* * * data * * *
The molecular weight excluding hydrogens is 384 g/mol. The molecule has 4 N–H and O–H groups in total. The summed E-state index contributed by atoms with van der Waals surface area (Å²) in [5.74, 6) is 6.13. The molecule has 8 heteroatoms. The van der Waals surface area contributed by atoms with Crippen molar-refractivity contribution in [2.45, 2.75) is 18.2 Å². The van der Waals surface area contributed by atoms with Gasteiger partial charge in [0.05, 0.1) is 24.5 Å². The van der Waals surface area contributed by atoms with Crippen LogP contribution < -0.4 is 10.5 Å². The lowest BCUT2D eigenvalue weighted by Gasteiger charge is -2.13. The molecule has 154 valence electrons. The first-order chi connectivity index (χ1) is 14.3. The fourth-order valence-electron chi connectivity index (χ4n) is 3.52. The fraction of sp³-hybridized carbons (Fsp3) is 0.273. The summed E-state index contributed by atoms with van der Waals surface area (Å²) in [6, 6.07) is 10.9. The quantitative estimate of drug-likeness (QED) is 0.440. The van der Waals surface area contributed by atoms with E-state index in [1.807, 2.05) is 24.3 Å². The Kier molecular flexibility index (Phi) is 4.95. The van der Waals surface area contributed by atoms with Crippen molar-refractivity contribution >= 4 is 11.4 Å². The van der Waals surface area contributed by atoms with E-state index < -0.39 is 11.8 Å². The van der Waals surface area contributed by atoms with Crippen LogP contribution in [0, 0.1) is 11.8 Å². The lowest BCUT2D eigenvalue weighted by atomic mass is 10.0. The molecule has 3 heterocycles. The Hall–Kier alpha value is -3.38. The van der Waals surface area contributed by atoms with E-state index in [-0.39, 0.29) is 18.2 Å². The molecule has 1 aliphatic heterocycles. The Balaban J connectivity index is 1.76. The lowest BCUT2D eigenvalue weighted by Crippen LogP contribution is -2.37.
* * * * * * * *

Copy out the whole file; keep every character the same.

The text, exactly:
The molecular weight excluding hydrogens is 384 g/mol. The molecule has 4 N–H and O–H groups in total. The summed E-state index contributed by atoms with van der Waals surface area (Å²) in [5.74, 6) is 6.13. The molecule has 8 heteroatoms. The van der Waals surface area contributed by atoms with Crippen molar-refractivity contribution in [2.45, 2.75) is 18.2 Å². The van der Waals surface area contributed by atoms with Gasteiger partial charge in [0.05, 0.1) is 24.5 Å². The van der Waals surface area contributed by atoms with Crippen LogP contribution < -0.4 is 10.5 Å². The lowest BCUT2D eigenvalue weighted by Gasteiger charge is -2.13. The molecule has 154 valence electrons. The first-order chi connectivity index (χ1) is 14.3. The fourth-order valence-electron chi connectivity index (χ4n) is 3.52. The fraction of sp³-hybridized carbons (Fsp3) is 0.273. The summed E-state index contributed by atoms with van der Waals surface area (Å²) in [6, 6.07) is 10.9. The quantitative estimate of drug-likeness (QED) is 0.440. The van der Waals surface area contributed by atoms with E-state index in [1.807, 2.05) is 24.3 Å². The Kier molecular flexibility index (Phi) is 4.95. The van der Waals surface area contributed by atoms with Crippen molar-refractivity contribution >= 4 is 11.4 Å². The van der Waals surface area contributed by atoms with E-state index < -0.39 is 11.8 Å². The van der Waals surface area contributed by atoms with Crippen LogP contribution in [0, 0.1) is 11.8 Å². The lowest BCUT2D eigenvalue weighted by atomic mass is 10.0. The molecule has 3 heterocycles. The Hall–Kier alpha value is -3.38. The van der Waals surface area contributed by atoms with E-state index in [-0.39, 0.29) is 18.2 Å². The molecule has 1 aliphatic heterocycles. The Balaban J connectivity index is 1.76. The lowest BCUT2D eigenvalue weighted by Crippen LogP contribution is -2.37.